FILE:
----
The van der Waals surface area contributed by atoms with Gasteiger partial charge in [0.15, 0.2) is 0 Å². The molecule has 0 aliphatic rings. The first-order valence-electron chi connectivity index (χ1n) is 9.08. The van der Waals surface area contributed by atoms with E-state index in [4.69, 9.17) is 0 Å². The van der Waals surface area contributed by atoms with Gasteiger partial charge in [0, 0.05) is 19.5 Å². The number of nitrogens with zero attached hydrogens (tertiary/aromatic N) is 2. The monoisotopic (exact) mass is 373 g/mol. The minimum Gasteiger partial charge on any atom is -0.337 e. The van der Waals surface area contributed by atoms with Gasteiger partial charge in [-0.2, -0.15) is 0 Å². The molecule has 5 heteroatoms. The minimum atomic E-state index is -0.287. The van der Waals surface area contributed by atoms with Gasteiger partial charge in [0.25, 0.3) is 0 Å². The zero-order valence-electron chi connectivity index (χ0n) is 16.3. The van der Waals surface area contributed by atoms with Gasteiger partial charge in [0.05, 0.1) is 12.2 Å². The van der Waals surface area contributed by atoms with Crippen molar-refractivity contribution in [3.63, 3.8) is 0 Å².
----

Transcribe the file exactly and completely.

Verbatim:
The van der Waals surface area contributed by atoms with Gasteiger partial charge in [0.15, 0.2) is 0 Å². The molecule has 0 aliphatic rings. The first-order valence-electron chi connectivity index (χ1n) is 9.08. The van der Waals surface area contributed by atoms with E-state index in [4.69, 9.17) is 0 Å². The van der Waals surface area contributed by atoms with Gasteiger partial charge in [0, 0.05) is 19.5 Å². The number of nitrogens with zero attached hydrogens (tertiary/aromatic N) is 2. The monoisotopic (exact) mass is 373 g/mol. The minimum Gasteiger partial charge on any atom is -0.337 e. The van der Waals surface area contributed by atoms with Gasteiger partial charge in [-0.2, -0.15) is 0 Å². The molecule has 5 heteroatoms. The minimum atomic E-state index is -0.287. The van der Waals surface area contributed by atoms with Gasteiger partial charge in [0.25, 0.3) is 0 Å². The zero-order valence-electron chi connectivity index (χ0n) is 16.3. The van der Waals surface area contributed by atoms with Gasteiger partial charge in [0.05, 0.1) is 12.2 Å². The van der Waals surface area contributed by atoms with Crippen molar-refractivity contribution in [3.63, 3.8) is 0 Å².